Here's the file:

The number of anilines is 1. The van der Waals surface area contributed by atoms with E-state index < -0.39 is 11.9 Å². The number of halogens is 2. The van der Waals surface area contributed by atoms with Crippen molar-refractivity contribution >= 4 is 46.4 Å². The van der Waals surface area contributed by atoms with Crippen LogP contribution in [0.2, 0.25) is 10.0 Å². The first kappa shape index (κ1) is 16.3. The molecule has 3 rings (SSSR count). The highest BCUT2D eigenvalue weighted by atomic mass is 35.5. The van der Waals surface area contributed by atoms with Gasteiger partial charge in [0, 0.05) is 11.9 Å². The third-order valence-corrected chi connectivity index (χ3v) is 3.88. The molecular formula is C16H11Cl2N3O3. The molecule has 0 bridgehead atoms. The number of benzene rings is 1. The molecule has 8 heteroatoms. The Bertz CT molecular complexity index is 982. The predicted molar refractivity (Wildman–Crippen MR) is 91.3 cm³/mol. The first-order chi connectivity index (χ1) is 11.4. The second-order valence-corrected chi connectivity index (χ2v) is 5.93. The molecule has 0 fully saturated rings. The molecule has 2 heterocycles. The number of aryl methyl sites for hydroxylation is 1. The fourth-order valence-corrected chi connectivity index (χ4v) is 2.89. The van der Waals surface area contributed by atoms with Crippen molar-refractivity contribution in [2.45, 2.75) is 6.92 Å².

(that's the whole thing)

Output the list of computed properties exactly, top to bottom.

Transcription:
The number of anilines is 1. The van der Waals surface area contributed by atoms with E-state index < -0.39 is 11.9 Å². The number of halogens is 2. The van der Waals surface area contributed by atoms with Crippen molar-refractivity contribution >= 4 is 46.4 Å². The van der Waals surface area contributed by atoms with Crippen LogP contribution in [0.2, 0.25) is 10.0 Å². The first kappa shape index (κ1) is 16.3. The molecule has 3 rings (SSSR count). The highest BCUT2D eigenvalue weighted by atomic mass is 35.5. The van der Waals surface area contributed by atoms with Gasteiger partial charge in [0, 0.05) is 11.9 Å². The third-order valence-corrected chi connectivity index (χ3v) is 3.88. The molecular formula is C16H11Cl2N3O3. The molecule has 0 bridgehead atoms. The number of benzene rings is 1. The molecule has 8 heteroatoms. The Bertz CT molecular complexity index is 982. The predicted molar refractivity (Wildman–Crippen MR) is 91.3 cm³/mol. The first-order chi connectivity index (χ1) is 11.4. The second-order valence-corrected chi connectivity index (χ2v) is 5.93. The molecule has 0 fully saturated rings. The molecule has 2 heterocycles. The number of aryl methyl sites for hydroxylation is 1. The fourth-order valence-corrected chi connectivity index (χ4v) is 2.89. The van der Waals surface area contributed by atoms with Crippen molar-refractivity contribution in [2.45, 2.75) is 6.92 Å².